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Title: Receptor-mediated catecholamine release from chromaffin cells : the role of protein kinase C
Authors: Al-Rasheed, Nouf
Award date: 2006
Presented at: University of Leicester
Abstract: This study reveals that bovine chromaffin cells express PKC-alpha, -beta, -epsilon and -iota and that they were differentially activated by nicotine receptors and a range of Gaq/11-coupled GPCRs. Thus, nicotinic receptor stimulation recruited PKC-alpha, -beta and -epsilon from the cytoplasm to the plasma membrane, indicative of activation. In contrast, activation of Gaq/11-coupled receptors with histamine activated all the expressed PKC isoforms and angiotensin II only activated PKC-alpha and -epsilon.;Inhibition of PKC using general or isoform-selective inhibitors potentiated catecholamine release in response to activation of Gaq/11-coupled receptors, most likely as consequence of potentiated phospholipase C-mediated signalling. However, inhibition of PKC, particularly PKCalpha, markedly inhibited nicotinic receptor-mediated catecholamine release. PKCalpha is a classical isoform of PKC, activated by Ca2+ and diacylglycerol (DAG).;The current study suggests that Ca2+ influx across the plasma membrane in response to nicotinic receptor activation is largely through the nicotinic receptors themselves. Furthermore, this Ca2+ entry activates PLC, generating both Ins(1,4,5)P3 and DAG. This activation of PLC contributes significantly to the activation of PKC. The mechanism through which PKC facilitates the release of catecholamines requires the PKC-dependent phosphorylation of myristoylated alanine-rich C protein kinase substrate (MARCKS), the subsequent disassembly of the cortical F-actin cytoskeleton and probably therefore, increased access of a reserve exocytotic vesicle pool to release sites at the plasma membrane. Moreover, this study also suggests that PLC-dependent generation of DAG recruits Munc13-1, a known vesicle priming agent. Thus, activation of Munc13-1 may also contribute to nicotinic receptor-mediated catecholamine release in a manner dependent on the activation of PLC.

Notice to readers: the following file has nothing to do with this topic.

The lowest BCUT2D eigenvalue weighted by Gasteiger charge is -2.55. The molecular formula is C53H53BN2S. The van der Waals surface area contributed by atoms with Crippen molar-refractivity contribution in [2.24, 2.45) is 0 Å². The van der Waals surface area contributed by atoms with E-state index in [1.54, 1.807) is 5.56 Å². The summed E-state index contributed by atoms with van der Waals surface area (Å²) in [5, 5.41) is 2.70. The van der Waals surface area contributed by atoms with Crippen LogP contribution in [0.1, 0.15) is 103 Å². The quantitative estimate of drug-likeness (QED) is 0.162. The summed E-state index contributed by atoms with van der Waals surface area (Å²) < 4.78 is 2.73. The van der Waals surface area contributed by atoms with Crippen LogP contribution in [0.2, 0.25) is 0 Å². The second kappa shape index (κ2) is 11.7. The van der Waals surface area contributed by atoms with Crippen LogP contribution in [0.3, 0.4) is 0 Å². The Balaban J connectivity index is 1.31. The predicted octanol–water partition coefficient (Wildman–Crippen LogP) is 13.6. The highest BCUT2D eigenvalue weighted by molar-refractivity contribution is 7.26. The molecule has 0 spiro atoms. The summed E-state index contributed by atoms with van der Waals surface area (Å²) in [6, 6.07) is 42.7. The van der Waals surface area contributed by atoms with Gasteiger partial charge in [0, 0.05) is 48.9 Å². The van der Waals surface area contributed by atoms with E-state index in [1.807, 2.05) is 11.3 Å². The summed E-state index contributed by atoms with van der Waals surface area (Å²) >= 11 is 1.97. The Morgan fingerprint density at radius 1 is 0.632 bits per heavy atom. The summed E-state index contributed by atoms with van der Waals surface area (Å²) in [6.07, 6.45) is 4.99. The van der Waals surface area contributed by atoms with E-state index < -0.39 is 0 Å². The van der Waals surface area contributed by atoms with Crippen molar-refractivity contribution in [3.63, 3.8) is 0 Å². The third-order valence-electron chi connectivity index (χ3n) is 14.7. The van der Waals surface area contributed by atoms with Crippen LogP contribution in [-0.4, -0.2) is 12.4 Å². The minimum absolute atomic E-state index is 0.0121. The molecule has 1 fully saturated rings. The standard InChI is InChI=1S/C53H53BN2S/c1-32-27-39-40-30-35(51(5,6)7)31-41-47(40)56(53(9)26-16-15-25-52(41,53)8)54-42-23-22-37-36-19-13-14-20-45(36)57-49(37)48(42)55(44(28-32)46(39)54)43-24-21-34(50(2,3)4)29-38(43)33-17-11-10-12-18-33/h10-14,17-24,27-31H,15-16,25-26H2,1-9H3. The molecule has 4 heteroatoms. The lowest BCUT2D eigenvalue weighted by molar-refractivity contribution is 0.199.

Type: Thesis
Level: Doctoral
Qualification: PhD
Rights: Copyright © the author. All rights reserved.
Appears in Collections:Theses, Dept. of Cell Physiology and Pharmacology
Leicester Theses

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